sculptor, teacher, administrator, and writer. Augusta Fells Savage, who became a prominent figure in the “New Negro” movement in 1930s and 1940s Harlem, was born in Green Cove Springs, Florida. Her mother, Cornelia Murphy Fells, was a laundress, and her father, Edward Fells, was a landowner, farmer, carpenter, and fisherman. Savage showed an interest in sculpting in early childhood, sometimes skipping school to mold clay ducks. Her father judged her youthful sculpture so severely from his fundamentalist religious standpoint that she eventually hid the work from him. Yet later,...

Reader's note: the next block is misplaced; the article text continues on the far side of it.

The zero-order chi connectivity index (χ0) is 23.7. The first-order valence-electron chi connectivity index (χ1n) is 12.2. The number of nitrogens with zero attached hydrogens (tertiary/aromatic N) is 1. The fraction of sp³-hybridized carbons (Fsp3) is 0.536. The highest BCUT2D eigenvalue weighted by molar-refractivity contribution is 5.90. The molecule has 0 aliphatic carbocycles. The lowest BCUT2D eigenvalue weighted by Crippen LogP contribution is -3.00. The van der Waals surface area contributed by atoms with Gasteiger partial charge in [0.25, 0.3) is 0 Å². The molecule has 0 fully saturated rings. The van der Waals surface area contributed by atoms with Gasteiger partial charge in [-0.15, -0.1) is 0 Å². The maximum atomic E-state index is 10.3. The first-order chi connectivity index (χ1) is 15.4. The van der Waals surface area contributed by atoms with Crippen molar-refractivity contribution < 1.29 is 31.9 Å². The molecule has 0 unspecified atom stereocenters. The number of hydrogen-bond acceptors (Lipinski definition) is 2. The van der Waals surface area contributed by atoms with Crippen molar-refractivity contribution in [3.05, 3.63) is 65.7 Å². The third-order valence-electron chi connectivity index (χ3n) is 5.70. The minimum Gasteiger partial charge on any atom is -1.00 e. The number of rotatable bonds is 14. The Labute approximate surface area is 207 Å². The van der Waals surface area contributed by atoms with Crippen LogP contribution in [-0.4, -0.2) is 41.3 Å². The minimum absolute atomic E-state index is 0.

sculptor, teacher, administrator, and writer. Augusta Fells Savage, who became a prominent figure in the “New Negro” movement in 1930s and 1940s Harlem, was born in Green Cove Springs, Florida. Her mother, Cornelia Murphy Fells, was a laundress, and her father, Edward Fells, was a landowner, farmer, carpenter, and fisherman. Savage showed an interest in sculpting in early childhood, sometimes skipping school to mold clay ducks. Her father judged her youthful sculpture so severely from his fundamentalist religious standpoint that she eventually hid the work from him. Yet later, when in her twenties, she fashioned a sculpture of a Christian subject and won his approval.At the age of fifteen Savage married John T. Moore, who died several years after the 1908 birth of their daughter. A second marriage to James Savage ended in divorce in the early 1920s. Augusta Savage traveled to New York City in 1921, leaving Florida during the Great Migration. She arrived with less than $5 in her pocket and began a free art program at Cooper Union the same year, passing through the curriculum in three rather than four years. In 1922 she published a poem in the Negro World and began a public yet intermittent literary career.Perhaps inspired by fellow artists and poets who had set their sights on Paris, Savage applied to the French government to support study abroad for a summer in Fontainebleau. The deciding French committee denied her application, citing her Negro race as awkward for the southern white female students who would have to be in proximity. Appeals from men such as W. E. B. Du Bois, a leading intellectual of the Harlem Renaissance, and the Columbia anthropologist Franz Boas failed, and the New York press reported the controversy for weeks. Producing mainly portraits during this period, Savage thanked Du Bois by sculpting a portrait bust of him, commissioned by friends of the 135th Street Branch of the New York Public Library. Savage endured much hardship both when her third husband, the Garveyite Robert Poston, died in 1924, just months before the death of their newborn daughter, and also when in 1928 she took in eight family members, working in a laundry to support them.In 1927 Savage began private study with a series of Italian American sculptors. After receiving recognition for her work from the Harmon Foundation and a grant from the Carnegie Corporation, she went to Paris in 1929 supported by a Julius Rosenwald Foundation fellowship. The fellowship committee's favorable response to Gamin, an informal, expressive bust of a street urchin, true to African American physiognomy, was largely responsible for the award. In the lively and more racially tolerant cultural environment of Paris, Savage risked expanding her sculptural subject matter and worked toward diversity and maturity of style. An availability of black models willing to pose in the nude, and the specific celebration of the black female body of Josephine Baker, propelled Savage toward a singular representation of African women's bodies. She committed strongly to African physiognomy of both genders while in Paris until 1931 and moved toward a modernist aesthetic in some sculpture. The Parisian art establishment awarded Savage citations of excellence and a medal for exhibited work.After returning to New York, Savage became a leader in instructing and mentoring young African American artists, an organizer of young intellectuals on behalf of progressive causes, and an arts administrator. In 1932 she founded and then directed the Savage Studio of Arts and Crafts at 163 West 143d Street. Some students she instructed became well-known artists: Jacob Lawrence, William Artis, Norman Lewis, Gwendolyn Knight, and Ernest Crichlow. In 1936 she became an assistant supervisor for the Works Progress Administration Federal Art Project and tried to increase the number of black artists supported by the organization, as well as to put young black artists in touch with more established artists.In 1937 the New York World's Fair Board of Design commissioned Savage to create a sculpture for the 1939 World's Fair. She was one of only four women to receive such a commission and was the sole African American. The Harp, a major work, received wide publicity when exhibited in the court of the fair's Contemporary Arts Building. Inspired by James Weldon Johnson's poem “Lift Every Voice and Sing,” the work, now destroyed, was a unique interpretation of a harp as a series of rising robed singers. In 1945 Savage retired, joined her daughter in the Catskills, and turned to writing. She died at the age of seventy in the Bronx.
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